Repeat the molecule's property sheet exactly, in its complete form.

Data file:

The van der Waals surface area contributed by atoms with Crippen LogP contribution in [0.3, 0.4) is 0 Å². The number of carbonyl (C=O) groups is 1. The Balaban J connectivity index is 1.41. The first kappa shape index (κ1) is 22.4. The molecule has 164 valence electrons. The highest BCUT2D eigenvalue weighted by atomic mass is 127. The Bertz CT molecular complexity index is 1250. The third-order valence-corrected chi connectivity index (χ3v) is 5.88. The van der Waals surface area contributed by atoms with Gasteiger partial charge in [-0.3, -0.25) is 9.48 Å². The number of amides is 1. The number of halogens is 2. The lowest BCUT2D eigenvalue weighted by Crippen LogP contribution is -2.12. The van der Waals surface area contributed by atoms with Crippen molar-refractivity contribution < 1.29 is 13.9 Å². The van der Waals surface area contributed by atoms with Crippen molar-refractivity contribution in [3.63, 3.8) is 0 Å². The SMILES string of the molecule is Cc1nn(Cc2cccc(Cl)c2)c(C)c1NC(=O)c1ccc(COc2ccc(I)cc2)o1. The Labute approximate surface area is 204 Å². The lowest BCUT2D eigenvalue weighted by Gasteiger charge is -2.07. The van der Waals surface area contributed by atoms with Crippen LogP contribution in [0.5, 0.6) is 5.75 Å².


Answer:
The van der Waals surface area contributed by atoms with Crippen LogP contribution in [0.3, 0.4) is 0 Å². The number of carbonyl (C=O) groups is 1. The Balaban J connectivity index is 1.41. The first kappa shape index (κ1) is 22.4. The molecule has 164 valence electrons. The highest BCUT2D eigenvalue weighted by atomic mass is 127. The Bertz CT molecular complexity index is 1250. The third-order valence-corrected chi connectivity index (χ3v) is 5.88. The van der Waals surface area contributed by atoms with Gasteiger partial charge in [-0.3, -0.25) is 9.48 Å². The number of amides is 1. The number of halogens is 2. The lowest BCUT2D eigenvalue weighted by Crippen LogP contribution is -2.12. The van der Waals surface area contributed by atoms with Crippen molar-refractivity contribution < 1.29 is 13.9 Å². The van der Waals surface area contributed by atoms with Crippen molar-refractivity contribution in [3.63, 3.8) is 0 Å². The SMILES string of the molecule is Cc1nn(Cc2cccc(Cl)c2)c(C)c1NC(=O)c1ccc(COc2ccc(I)cc2)o1. The Labute approximate surface area is 204 Å². The lowest BCUT2D eigenvalue weighted by Gasteiger charge is -2.07. The van der Waals surface area contributed by atoms with Crippen LogP contribution in [0.5, 0.6) is 5.75 Å².